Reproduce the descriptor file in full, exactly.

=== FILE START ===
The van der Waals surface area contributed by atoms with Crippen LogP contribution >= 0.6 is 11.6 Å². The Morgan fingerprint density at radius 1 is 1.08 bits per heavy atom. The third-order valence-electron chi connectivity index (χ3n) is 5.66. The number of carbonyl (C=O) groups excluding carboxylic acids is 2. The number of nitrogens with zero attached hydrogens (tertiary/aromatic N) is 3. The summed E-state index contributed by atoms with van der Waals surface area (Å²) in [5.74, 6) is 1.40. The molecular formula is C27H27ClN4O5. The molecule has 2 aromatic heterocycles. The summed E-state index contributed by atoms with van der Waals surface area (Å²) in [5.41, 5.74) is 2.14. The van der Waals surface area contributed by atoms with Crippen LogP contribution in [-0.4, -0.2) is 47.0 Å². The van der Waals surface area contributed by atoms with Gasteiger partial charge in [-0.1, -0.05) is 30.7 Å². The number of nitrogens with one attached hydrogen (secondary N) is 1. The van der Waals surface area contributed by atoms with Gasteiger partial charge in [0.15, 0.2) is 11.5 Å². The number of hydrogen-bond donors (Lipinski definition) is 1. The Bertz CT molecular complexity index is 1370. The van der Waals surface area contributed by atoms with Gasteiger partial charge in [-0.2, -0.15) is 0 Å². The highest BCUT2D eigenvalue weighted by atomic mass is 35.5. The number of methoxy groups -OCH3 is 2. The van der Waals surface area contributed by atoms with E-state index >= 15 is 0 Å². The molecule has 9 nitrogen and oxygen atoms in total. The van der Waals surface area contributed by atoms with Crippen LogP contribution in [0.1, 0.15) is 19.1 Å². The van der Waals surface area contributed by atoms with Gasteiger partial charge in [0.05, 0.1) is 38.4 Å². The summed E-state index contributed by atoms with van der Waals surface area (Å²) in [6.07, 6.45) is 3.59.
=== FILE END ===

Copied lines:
The van der Waals surface area contributed by atoms with Crippen LogP contribution >= 0.6 is 11.6 Å². The Morgan fingerprint density at radius 1 is 1.08 bits per heavy atom. The third-order valence-electron chi connectivity index (χ3n) is 5.66. The number of carbonyl (C=O) groups excluding carboxylic acids is 2. The number of nitrogens with zero attached hydrogens (tertiary/aromatic N) is 3. The summed E-state index contributed by atoms with van der Waals surface area (Å²) in [5.74, 6) is 1.40. The molecular formula is C27H27ClN4O5. The molecule has 2 aromatic heterocycles. The summed E-state index contributed by atoms with van der Waals surface area (Å²) in [5.41, 5.74) is 2.14. The van der Waals surface area contributed by atoms with Crippen LogP contribution in [-0.4, -0.2) is 47.0 Å². The van der Waals surface area contributed by atoms with Gasteiger partial charge in [-0.1, -0.05) is 30.7 Å². The number of nitrogens with one attached hydrogen (secondary N) is 1. The van der Waals surface area contributed by atoms with Gasteiger partial charge in [0.15, 0.2) is 11.5 Å². The number of hydrogen-bond donors (Lipinski definition) is 1. The Bertz CT molecular complexity index is 1370. The van der Waals surface area contributed by atoms with Gasteiger partial charge in [-0.2, -0.15) is 0 Å². The highest BCUT2D eigenvalue weighted by atomic mass is 35.5. The number of methoxy groups -OCH3 is 2. The van der Waals surface area contributed by atoms with E-state index >= 15 is 0 Å². The molecule has 9 nitrogen and oxygen atoms in total. The van der Waals surface area contributed by atoms with Crippen LogP contribution in [0.1, 0.15) is 19.1 Å². The van der Waals surface area contributed by atoms with Gasteiger partial charge in [0.05, 0.1) is 38.4 Å². The summed E-state index contributed by atoms with van der Waals surface area (Å²) in [6.07, 6.45) is 3.59.